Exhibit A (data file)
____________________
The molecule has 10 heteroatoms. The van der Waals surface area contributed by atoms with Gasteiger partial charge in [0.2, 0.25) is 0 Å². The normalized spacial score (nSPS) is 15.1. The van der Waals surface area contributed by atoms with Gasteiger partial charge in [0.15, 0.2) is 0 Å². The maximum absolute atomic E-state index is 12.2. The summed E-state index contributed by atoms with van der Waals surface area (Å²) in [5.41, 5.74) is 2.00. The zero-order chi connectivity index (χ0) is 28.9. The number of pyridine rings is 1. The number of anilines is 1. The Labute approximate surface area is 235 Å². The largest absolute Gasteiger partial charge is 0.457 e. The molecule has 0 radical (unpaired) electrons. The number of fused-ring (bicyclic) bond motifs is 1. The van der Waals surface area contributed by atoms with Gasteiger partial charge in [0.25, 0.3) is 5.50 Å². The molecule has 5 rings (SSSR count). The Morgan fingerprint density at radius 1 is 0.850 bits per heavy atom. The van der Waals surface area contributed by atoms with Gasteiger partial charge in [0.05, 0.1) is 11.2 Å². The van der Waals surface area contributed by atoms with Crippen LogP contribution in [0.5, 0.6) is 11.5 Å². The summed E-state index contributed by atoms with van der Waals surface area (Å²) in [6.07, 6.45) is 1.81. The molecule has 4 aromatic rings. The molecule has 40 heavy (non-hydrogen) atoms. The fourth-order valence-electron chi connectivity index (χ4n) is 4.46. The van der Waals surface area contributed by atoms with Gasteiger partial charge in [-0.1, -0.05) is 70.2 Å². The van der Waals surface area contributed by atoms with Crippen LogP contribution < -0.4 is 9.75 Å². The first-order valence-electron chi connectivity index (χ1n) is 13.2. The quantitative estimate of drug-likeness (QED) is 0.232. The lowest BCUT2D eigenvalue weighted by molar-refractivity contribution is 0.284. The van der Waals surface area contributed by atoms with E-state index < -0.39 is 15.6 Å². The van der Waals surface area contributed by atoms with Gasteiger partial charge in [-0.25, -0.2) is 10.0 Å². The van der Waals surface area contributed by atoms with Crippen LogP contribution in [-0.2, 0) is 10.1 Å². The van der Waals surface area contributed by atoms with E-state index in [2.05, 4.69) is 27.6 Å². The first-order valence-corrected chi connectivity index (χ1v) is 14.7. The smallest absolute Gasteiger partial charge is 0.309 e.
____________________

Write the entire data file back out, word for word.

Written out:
The molecule has 10 heteroatoms. The van der Waals surface area contributed by atoms with Gasteiger partial charge in [0.2, 0.25) is 0 Å². The normalized spacial score (nSPS) is 15.1. The van der Waals surface area contributed by atoms with Gasteiger partial charge in [0.15, 0.2) is 0 Å². The maximum absolute atomic E-state index is 12.2. The summed E-state index contributed by atoms with van der Waals surface area (Å²) in [5.41, 5.74) is 2.00. The zero-order chi connectivity index (χ0) is 28.9. The number of pyridine rings is 1. The number of anilines is 1. The Labute approximate surface area is 235 Å². The largest absolute Gasteiger partial charge is 0.457 e. The molecule has 0 radical (unpaired) electrons. The number of fused-ring (bicyclic) bond motifs is 1. The van der Waals surface area contributed by atoms with Gasteiger partial charge in [0.25, 0.3) is 5.50 Å². The molecule has 5 rings (SSSR count). The Morgan fingerprint density at radius 1 is 0.850 bits per heavy atom. The van der Waals surface area contributed by atoms with Gasteiger partial charge in [0.05, 0.1) is 11.2 Å². The van der Waals surface area contributed by atoms with Crippen LogP contribution in [0.5, 0.6) is 11.5 Å². The summed E-state index contributed by atoms with van der Waals surface area (Å²) in [6.07, 6.45) is 1.81. The molecule has 4 aromatic rings. The molecule has 40 heavy (non-hydrogen) atoms. The fourth-order valence-electron chi connectivity index (χ4n) is 4.46. The van der Waals surface area contributed by atoms with Gasteiger partial charge in [-0.1, -0.05) is 70.2 Å². The van der Waals surface area contributed by atoms with Crippen LogP contribution < -0.4 is 9.75 Å². The first-order valence-electron chi connectivity index (χ1n) is 13.2. The quantitative estimate of drug-likeness (QED) is 0.232. The lowest BCUT2D eigenvalue weighted by molar-refractivity contribution is 0.284. The van der Waals surface area contributed by atoms with E-state index < -0.39 is 15.6 Å². The van der Waals surface area contributed by atoms with Gasteiger partial charge in [-0.25, -0.2) is 10.0 Å². The van der Waals surface area contributed by atoms with Crippen LogP contribution in [-0.2, 0) is 10.1 Å². The van der Waals surface area contributed by atoms with E-state index in [2.05, 4.69) is 27.6 Å². The first-order valence-corrected chi connectivity index (χ1v) is 14.7. The smallest absolute Gasteiger partial charge is 0.309 e.